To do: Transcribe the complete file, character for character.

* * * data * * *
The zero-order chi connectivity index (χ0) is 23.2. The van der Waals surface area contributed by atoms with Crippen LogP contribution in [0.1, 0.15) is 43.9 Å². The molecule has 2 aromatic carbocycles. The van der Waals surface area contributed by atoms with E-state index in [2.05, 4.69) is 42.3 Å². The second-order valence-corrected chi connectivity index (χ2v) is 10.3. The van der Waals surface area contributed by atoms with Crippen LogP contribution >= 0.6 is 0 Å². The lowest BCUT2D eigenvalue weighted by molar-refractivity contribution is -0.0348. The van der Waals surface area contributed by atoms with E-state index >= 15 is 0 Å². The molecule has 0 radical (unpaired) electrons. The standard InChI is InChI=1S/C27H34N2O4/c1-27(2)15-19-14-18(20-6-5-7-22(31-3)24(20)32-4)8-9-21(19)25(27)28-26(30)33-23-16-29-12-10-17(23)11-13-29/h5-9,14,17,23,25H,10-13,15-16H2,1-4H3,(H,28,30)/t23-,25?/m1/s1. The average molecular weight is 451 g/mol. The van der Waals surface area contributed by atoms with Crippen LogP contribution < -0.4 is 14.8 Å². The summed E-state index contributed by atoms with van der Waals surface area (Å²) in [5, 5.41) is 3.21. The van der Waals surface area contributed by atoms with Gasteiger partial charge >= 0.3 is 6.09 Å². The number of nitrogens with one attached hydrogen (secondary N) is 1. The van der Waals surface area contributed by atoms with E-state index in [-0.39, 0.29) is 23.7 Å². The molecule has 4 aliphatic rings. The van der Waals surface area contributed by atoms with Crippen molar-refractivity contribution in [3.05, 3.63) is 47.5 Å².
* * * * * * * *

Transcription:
The zero-order chi connectivity index (χ0) is 23.2. The van der Waals surface area contributed by atoms with Crippen LogP contribution in [0.1, 0.15) is 43.9 Å². The molecule has 2 aromatic carbocycles. The van der Waals surface area contributed by atoms with E-state index in [2.05, 4.69) is 42.3 Å². The second-order valence-corrected chi connectivity index (χ2v) is 10.3. The van der Waals surface area contributed by atoms with Crippen LogP contribution >= 0.6 is 0 Å². The lowest BCUT2D eigenvalue weighted by molar-refractivity contribution is -0.0348. The van der Waals surface area contributed by atoms with E-state index >= 15 is 0 Å². The molecule has 0 radical (unpaired) electrons. The standard InChI is InChI=1S/C27H34N2O4/c1-27(2)15-19-14-18(20-6-5-7-22(31-3)24(20)32-4)8-9-21(19)25(27)28-26(30)33-23-16-29-12-10-17(23)11-13-29/h5-9,14,17,23,25H,10-13,15-16H2,1-4H3,(H,28,30)/t23-,25?/m1/s1. The average molecular weight is 451 g/mol. The van der Waals surface area contributed by atoms with Crippen LogP contribution < -0.4 is 14.8 Å². The summed E-state index contributed by atoms with van der Waals surface area (Å²) in [5, 5.41) is 3.21. The van der Waals surface area contributed by atoms with Gasteiger partial charge >= 0.3 is 6.09 Å². The number of nitrogens with one attached hydrogen (secondary N) is 1. The van der Waals surface area contributed by atoms with E-state index in [-0.39, 0.29) is 23.7 Å². The molecule has 4 aliphatic rings. The van der Waals surface area contributed by atoms with Crippen molar-refractivity contribution in [3.05, 3.63) is 47.5 Å².